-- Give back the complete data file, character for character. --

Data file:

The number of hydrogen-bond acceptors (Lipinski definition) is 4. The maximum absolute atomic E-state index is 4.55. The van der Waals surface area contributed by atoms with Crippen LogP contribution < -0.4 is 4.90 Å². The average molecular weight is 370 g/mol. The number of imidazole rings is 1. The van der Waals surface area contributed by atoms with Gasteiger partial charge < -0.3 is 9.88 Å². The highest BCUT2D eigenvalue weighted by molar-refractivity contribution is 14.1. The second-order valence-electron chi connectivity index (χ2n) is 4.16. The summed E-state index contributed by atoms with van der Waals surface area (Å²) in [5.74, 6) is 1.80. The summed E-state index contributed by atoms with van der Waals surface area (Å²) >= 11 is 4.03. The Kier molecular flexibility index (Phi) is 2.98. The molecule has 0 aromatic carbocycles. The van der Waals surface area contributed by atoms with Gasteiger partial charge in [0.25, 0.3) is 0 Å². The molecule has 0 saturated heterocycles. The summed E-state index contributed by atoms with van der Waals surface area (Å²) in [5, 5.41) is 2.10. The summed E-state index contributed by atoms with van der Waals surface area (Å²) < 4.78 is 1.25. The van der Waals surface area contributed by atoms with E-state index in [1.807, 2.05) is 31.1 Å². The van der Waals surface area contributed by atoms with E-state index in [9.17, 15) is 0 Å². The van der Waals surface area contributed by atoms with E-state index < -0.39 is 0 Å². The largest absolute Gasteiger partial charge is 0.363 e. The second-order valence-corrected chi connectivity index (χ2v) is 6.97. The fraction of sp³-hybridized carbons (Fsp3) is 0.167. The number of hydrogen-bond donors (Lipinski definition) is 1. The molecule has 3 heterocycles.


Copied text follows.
The number of hydrogen-bond acceptors (Lipinski definition) is 4. The maximum absolute atomic E-state index is 4.55. The van der Waals surface area contributed by atoms with Crippen LogP contribution < -0.4 is 4.90 Å². The average molecular weight is 370 g/mol. The number of imidazole rings is 1. The van der Waals surface area contributed by atoms with Gasteiger partial charge < -0.3 is 9.88 Å². The highest BCUT2D eigenvalue weighted by molar-refractivity contribution is 14.1. The second-order valence-electron chi connectivity index (χ2n) is 4.16. The summed E-state index contributed by atoms with van der Waals surface area (Å²) in [5.74, 6) is 1.80. The summed E-state index contributed by atoms with van der Waals surface area (Å²) >= 11 is 4.03. The Kier molecular flexibility index (Phi) is 2.98. The molecule has 0 aromatic carbocycles. The van der Waals surface area contributed by atoms with Gasteiger partial charge in [0.25, 0.3) is 0 Å². The molecule has 0 saturated heterocycles. The summed E-state index contributed by atoms with van der Waals surface area (Å²) in [5, 5.41) is 2.10. The summed E-state index contributed by atoms with van der Waals surface area (Å²) < 4.78 is 1.25. The van der Waals surface area contributed by atoms with E-state index in [1.807, 2.05) is 31.1 Å². The van der Waals surface area contributed by atoms with E-state index in [9.17, 15) is 0 Å². The van der Waals surface area contributed by atoms with E-state index < -0.39 is 0 Å². The largest absolute Gasteiger partial charge is 0.363 e. The second-order valence-corrected chi connectivity index (χ2v) is 6.97. The fraction of sp³-hybridized carbons (Fsp3) is 0.167. The number of hydrogen-bond donors (Lipinski definition) is 1. The molecule has 3 heterocycles.